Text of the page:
How to Cope With ‘Weather Anxiety’

With a huge spring snowstorm hitting the Northeast U.S., a reader asked me to write about “weather anxiety.”

When we talk about “weather anxiety”, it’s not really the weather we’re anxious about. It’s our thoughts about the weather causing the anxiety.

It’s not the weather event itself “making” you anxious. It’s your thoughts. That’s how we explain the fact that different people have different emotional reactions to the weather. You read about people who don’t evacuate even when a deadly hurricane is about to hit them. Others evacuate when told, if not sooner. Different types of thoughts, assumptions and ideas lead to differing emotional reactions and behaviors.

So if you find yourself anxious about the weather, take a sampling of what your thoughts about the weather are. Ask yourself, “What are my ideas and assumptions about the weather? What do I THINK and ASSUME about this weather event?” Humans do not live by emotions alone. It’s not enough merely to feel. When you feel something, you’re also thinking something at the same time, including about the weather.

A lot of the thoughts people have about the weather involve calamity and catastrophe. Within those thoughts exist certain assumptions. One assumption is, “The worst will happen.” Remember that calamity and catastrophe only refer to the worst possible events. We hear of and see these calamities on television and the Internet all the time. Why? Because they’re the most common? No. Precisely because they are unusual.

Our subconscious minds sometimes play a trick on us. Our subconscious minds try to convince us that these unusual, disastrous events are the norm. Media–by its nature–tends to reinforce this fact, because the media calls our attention to the unusual, the exciting and the anxiety-provoking. Actually, and fortunately, the vast majority of weather events do not lead to such calamity. Some do, of course, and it’s wise to take the necessary precautions. But taking precautions is something you can do. It’s something you have control over. Even if some of these precautions seem obsessive, do them anyway, within reason at least, if they make you feel better. Because taking action and getting prepared are great ways to counter anxiety.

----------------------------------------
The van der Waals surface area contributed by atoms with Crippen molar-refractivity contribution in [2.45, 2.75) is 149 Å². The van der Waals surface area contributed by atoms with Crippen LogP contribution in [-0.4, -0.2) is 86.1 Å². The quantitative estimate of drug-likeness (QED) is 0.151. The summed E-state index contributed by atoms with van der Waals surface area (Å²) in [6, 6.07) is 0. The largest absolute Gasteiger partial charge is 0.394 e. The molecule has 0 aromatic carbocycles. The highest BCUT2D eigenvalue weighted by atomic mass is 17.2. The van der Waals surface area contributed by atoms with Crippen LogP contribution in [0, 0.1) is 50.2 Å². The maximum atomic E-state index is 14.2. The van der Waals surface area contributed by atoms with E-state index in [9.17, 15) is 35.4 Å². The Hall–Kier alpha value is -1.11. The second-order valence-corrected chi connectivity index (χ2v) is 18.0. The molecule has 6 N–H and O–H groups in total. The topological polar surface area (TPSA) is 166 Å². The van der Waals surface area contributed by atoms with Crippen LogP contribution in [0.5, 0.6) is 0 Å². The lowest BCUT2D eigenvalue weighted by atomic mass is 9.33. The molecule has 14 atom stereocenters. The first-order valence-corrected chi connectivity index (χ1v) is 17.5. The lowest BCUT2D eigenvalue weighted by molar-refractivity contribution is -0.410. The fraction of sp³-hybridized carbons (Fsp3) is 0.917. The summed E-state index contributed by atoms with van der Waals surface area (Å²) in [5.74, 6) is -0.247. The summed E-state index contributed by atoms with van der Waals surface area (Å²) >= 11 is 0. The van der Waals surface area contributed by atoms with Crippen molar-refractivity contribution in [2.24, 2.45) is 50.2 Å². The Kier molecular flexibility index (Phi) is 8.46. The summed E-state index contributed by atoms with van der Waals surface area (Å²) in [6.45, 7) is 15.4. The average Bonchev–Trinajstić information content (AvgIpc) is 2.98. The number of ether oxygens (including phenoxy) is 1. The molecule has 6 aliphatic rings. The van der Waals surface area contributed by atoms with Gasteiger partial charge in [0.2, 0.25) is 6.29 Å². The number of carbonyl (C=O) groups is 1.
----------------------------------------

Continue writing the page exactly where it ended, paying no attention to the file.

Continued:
Of all the things people cannot control, weather events are the most obvious. Whether it’s an outdoor event rained out by a storm or whether it’s Hurricane Katrina, the principle is the same: There are things in life we cannot control. Perhaps science will reach a point in some distant future when human beings will be able to have a direct and controllable impact on the weather. The likelihood of that, however, is very slim.

Mental health refers to state of serenity. When you have serenity, you’re fully empowered by and confident in the belief that you CAN and WILL control what you’re able to control; but you’re equally calm in accepting what you cannot control. If you find yourself highly anxious and nervous over the weather, try to keep in mind that your thoughts and assumptions are causing this anxiety, and not the weather itself. Take a look at your assumptions and attitudes not just about the weather, but regarding control of your own destiny, as well. A reflective examination of your subconscious, not just once but on a regular basis, can make coping with daily life — including the weather — a lot more manageable than you might think.

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